While doodling around on square-ruled paper the other day, I came up with the above negative-space font for digits. In case you haven't spotted it yet, the spaces between the above shapes yield the golden ratio 1.618033988749. In this challenge, your task is to take a number as input and render it exactly as the example above shows.
Here is how these are created: all lines will be on a regular grid, so that the individual digits are made up of a small number of grid cells. Here are the shapes of the 10 digits (we'll ignore the decimal point for this challenge):
Notice that each digit is five cells tall, and three cells wide. To render a number, you can imagine placing all its digits next to each other, such that there is exactly one empty column between each pair of digits. For example, taking
319 as input, we'd write:
Notice that we add one leading and trailing empty column. Now we invert the cells:
The output should then be the boundaries of the resulting polygons:
Of course you may generate the result in any other way, as long as the rendered output looks the same.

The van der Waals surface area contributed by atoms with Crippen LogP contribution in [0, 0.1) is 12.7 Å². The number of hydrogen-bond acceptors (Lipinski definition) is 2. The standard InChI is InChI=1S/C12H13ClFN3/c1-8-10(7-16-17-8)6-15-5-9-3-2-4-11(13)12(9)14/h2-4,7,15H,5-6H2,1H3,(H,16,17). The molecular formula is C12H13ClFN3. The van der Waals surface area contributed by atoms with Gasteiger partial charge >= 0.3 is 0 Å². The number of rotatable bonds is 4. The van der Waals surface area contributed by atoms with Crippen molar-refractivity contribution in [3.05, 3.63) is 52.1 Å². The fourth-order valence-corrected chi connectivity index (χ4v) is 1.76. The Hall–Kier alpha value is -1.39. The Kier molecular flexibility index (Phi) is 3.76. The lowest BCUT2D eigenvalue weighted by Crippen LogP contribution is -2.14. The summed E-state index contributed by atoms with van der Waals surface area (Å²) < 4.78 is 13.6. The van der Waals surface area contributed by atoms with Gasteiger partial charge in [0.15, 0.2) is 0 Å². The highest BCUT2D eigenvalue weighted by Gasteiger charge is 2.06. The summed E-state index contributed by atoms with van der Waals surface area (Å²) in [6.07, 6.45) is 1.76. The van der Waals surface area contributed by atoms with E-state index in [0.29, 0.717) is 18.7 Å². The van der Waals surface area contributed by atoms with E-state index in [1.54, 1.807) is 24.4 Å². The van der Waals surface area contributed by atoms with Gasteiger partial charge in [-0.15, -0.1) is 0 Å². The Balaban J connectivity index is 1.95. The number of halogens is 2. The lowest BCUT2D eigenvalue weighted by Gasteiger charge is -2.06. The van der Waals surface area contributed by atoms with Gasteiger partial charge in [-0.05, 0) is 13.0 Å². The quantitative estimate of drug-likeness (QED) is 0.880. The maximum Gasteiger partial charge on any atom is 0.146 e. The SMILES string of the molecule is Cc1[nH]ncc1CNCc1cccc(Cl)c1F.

- You may write a program or function, taking input via STDIN (or closest alternative), command-line argument or function argument, as a string, or list of digits. (You can't take a number as that wouldn't allow you to support leading zeros.)
- You may assume that there will be no more than 16 digits in the input.
- Output may either be displayed on screen or written to a file in a common image format.
- You may use both raster and vector graphics.
- In either case, the aspect ratio of the cells of the underlying grid needs to be 1 (that is, the cells should be squares).
- In the case of raster graphics, each cell should cover at least 20 by 20 pixels.
- The lines must be no wider than 10% of the cell size. I'm willing to give one or two pixels leeway due to aliasing here.
- Lines and background can be any two clearly distinguishable colours, but the shapes created by the lines must not be filled (that is the insides should be the background colour as well).
- There must be no gaps within each closed loop.
- Of course, the entire result must be visible.
Here are 10 inputs, which together cover all possible pairs of adjacent digits, as well as every possible leading and trailing digit:
And here are the expected results for those:
Make sure that your code also works when given a single digit (I don't want to include the expected results here, because they should be obvious, and the test case section is bloated enough as it is).